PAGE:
The ruble is back on top. Why?
What a wild ride the ruble has had so far this year.
Russia's currency nosedived in late February, losing as much as 30% of its value against the US dollar when Western nations slapped tough sanctions on the Kremlin for invading Ukraine. But then Vladimir Putin pulled out all the stops to save the ruble.
Spoiler: it worked.
First, the central bank immediately doubled interest rates and imposed strict capital controls to stop cash from leaving the country. The Kremlin also forced corporations to exchange most of their foreign currency receipts for rubles, creating artificial demand for the Russian currency.
Next, Putin demanded that all “unfriendly” countries — those that imposed sanctions on Russia — pay for Russian oil and natural gas in rubles. Although most European governments refused, many private companies in the EU decided to comply rather than risk disruptions to their energy supplies.
What’s more, imports have plummeted due to sanctions, meaning that fewer rubles are chasing foreign goods, which props up the value of each ruble. And energy prices are at multiyear highs. In the first four months of the year, Russia had its highest current account surplus — the difference between exports and imports — since 1994.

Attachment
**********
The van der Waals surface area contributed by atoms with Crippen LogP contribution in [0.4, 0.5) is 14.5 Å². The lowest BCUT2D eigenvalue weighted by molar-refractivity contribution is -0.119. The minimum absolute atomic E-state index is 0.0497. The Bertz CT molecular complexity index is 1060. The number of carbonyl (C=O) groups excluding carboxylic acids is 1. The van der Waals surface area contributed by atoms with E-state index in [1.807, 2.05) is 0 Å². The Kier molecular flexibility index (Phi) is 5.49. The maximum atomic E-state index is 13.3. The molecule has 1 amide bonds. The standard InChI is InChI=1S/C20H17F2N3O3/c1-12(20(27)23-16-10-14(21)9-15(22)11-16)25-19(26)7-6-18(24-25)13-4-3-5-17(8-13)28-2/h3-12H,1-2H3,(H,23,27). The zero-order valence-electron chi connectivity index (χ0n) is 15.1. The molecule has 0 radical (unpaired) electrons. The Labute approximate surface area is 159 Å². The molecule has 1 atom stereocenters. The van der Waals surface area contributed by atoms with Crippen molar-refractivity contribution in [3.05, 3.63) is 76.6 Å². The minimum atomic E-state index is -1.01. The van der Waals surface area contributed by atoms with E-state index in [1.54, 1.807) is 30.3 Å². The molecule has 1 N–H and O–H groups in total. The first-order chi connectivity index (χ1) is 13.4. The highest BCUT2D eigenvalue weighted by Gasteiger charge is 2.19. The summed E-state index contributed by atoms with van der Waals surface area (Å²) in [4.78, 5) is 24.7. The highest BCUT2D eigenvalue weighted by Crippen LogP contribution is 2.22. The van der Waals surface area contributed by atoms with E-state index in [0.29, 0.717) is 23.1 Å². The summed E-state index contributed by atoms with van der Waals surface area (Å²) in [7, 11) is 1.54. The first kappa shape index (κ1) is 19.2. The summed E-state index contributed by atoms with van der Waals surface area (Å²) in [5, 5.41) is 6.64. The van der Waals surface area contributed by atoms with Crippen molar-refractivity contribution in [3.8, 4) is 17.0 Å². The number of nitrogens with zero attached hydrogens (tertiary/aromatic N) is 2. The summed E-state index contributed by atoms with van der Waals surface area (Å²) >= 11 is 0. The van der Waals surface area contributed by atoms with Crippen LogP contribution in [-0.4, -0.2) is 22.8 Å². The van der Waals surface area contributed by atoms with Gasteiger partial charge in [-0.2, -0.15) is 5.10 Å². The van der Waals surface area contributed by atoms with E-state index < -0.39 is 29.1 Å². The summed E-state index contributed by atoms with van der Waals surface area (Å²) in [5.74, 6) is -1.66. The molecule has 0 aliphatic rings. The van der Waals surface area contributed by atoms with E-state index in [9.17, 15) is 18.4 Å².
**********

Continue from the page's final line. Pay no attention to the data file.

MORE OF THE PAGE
As a result, the ruble is now up 25% against the dollar this year, making it the world’s best-performing major currency in 2022.
So, is this good or bad for Russia? It depends. On the one hand, a strong ruble is surely a source of national pride for many Russians. On the other, it's hardly convenient if sanctions make it hard to buy foreign goods with it.
Also, a strong local currency could hurt the budget: since expenditures are in rubles, a weak ruble is actually the best way to top up the state's coffers when energy prices are high because sales in dollars or euros get converted into more rubles.
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